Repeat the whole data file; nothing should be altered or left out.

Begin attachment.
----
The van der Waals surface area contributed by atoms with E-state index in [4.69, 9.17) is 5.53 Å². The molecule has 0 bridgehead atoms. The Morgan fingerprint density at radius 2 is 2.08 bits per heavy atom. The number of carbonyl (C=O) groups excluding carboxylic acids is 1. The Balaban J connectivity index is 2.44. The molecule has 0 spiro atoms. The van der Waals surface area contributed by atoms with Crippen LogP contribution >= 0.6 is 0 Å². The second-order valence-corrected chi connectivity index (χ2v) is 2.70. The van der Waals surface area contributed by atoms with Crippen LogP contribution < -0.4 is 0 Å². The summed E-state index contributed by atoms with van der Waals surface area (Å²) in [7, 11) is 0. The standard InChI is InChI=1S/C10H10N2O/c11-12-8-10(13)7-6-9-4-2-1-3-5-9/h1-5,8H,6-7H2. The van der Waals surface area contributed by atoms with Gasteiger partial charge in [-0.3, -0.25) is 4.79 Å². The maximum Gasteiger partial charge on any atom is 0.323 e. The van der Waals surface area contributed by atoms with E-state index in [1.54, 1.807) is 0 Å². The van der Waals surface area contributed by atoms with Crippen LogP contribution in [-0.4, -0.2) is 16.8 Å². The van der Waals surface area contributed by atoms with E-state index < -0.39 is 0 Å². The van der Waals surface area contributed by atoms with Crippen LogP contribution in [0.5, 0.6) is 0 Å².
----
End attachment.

The van der Waals surface area contributed by atoms with E-state index in [4.69, 9.17) is 5.53 Å². The molecule has 0 bridgehead atoms. The Morgan fingerprint density at radius 2 is 2.08 bits per heavy atom. The number of carbonyl (C=O) groups excluding carboxylic acids is 1. The Balaban J connectivity index is 2.44. The molecule has 0 spiro atoms. The van der Waals surface area contributed by atoms with Crippen LogP contribution >= 0.6 is 0 Å². The second-order valence-corrected chi connectivity index (χ2v) is 2.70. The van der Waals surface area contributed by atoms with Crippen LogP contribution < -0.4 is 0 Å². The summed E-state index contributed by atoms with van der Waals surface area (Å²) in [7, 11) is 0. The standard InChI is InChI=1S/C10H10N2O/c11-12-8-10(13)7-6-9-4-2-1-3-5-9/h1-5,8H,6-7H2. The van der Waals surface area contributed by atoms with Gasteiger partial charge in [-0.3, -0.25) is 4.79 Å². The maximum Gasteiger partial charge on any atom is 0.323 e. The van der Waals surface area contributed by atoms with E-state index in [1.54, 1.807) is 0 Å². The van der Waals surface area contributed by atoms with Crippen LogP contribution in [-0.4, -0.2) is 16.8 Å². The van der Waals surface area contributed by atoms with E-state index < -0.39 is 0 Å². The van der Waals surface area contributed by atoms with Crippen LogP contribution in [0.5, 0.6) is 0 Å².